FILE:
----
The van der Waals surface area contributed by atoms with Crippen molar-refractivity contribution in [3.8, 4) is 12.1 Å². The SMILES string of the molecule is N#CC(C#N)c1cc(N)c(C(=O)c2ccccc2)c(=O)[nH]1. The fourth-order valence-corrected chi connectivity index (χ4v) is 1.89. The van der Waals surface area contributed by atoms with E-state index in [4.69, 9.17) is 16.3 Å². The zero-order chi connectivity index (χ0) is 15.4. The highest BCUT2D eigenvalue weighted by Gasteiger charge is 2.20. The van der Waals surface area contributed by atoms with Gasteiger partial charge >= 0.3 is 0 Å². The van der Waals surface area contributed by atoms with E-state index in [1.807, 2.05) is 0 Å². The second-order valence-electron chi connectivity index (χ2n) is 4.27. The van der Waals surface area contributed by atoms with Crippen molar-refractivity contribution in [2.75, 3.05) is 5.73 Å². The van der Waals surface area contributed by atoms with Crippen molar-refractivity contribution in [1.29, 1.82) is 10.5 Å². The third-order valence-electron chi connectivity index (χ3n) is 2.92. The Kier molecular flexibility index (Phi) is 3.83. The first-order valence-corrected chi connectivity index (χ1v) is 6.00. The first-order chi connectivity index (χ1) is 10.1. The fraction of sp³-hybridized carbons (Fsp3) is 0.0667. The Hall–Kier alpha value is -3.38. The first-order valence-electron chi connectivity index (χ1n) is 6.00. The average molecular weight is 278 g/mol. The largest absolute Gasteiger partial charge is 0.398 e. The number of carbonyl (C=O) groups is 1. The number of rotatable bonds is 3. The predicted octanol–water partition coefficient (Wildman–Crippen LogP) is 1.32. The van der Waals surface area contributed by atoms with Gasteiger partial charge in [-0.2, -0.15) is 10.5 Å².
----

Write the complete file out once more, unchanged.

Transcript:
The van der Waals surface area contributed by atoms with Crippen molar-refractivity contribution in [3.8, 4) is 12.1 Å². The SMILES string of the molecule is N#CC(C#N)c1cc(N)c(C(=O)c2ccccc2)c(=O)[nH]1. The fourth-order valence-corrected chi connectivity index (χ4v) is 1.89. The van der Waals surface area contributed by atoms with E-state index in [4.69, 9.17) is 16.3 Å². The zero-order chi connectivity index (χ0) is 15.4. The highest BCUT2D eigenvalue weighted by Gasteiger charge is 2.20. The van der Waals surface area contributed by atoms with Gasteiger partial charge >= 0.3 is 0 Å². The van der Waals surface area contributed by atoms with E-state index in [1.807, 2.05) is 0 Å². The second-order valence-electron chi connectivity index (χ2n) is 4.27. The van der Waals surface area contributed by atoms with Crippen molar-refractivity contribution in [2.75, 3.05) is 5.73 Å². The van der Waals surface area contributed by atoms with Crippen molar-refractivity contribution in [1.29, 1.82) is 10.5 Å². The third-order valence-electron chi connectivity index (χ3n) is 2.92. The Kier molecular flexibility index (Phi) is 3.83. The first-order valence-corrected chi connectivity index (χ1v) is 6.00. The first-order chi connectivity index (χ1) is 10.1. The fraction of sp³-hybridized carbons (Fsp3) is 0.0667. The Hall–Kier alpha value is -3.38. The first-order valence-electron chi connectivity index (χ1n) is 6.00. The average molecular weight is 278 g/mol. The largest absolute Gasteiger partial charge is 0.398 e. The number of carbonyl (C=O) groups is 1. The number of rotatable bonds is 3. The predicted octanol–water partition coefficient (Wildman–Crippen LogP) is 1.32. The van der Waals surface area contributed by atoms with Gasteiger partial charge in [-0.2, -0.15) is 10.5 Å².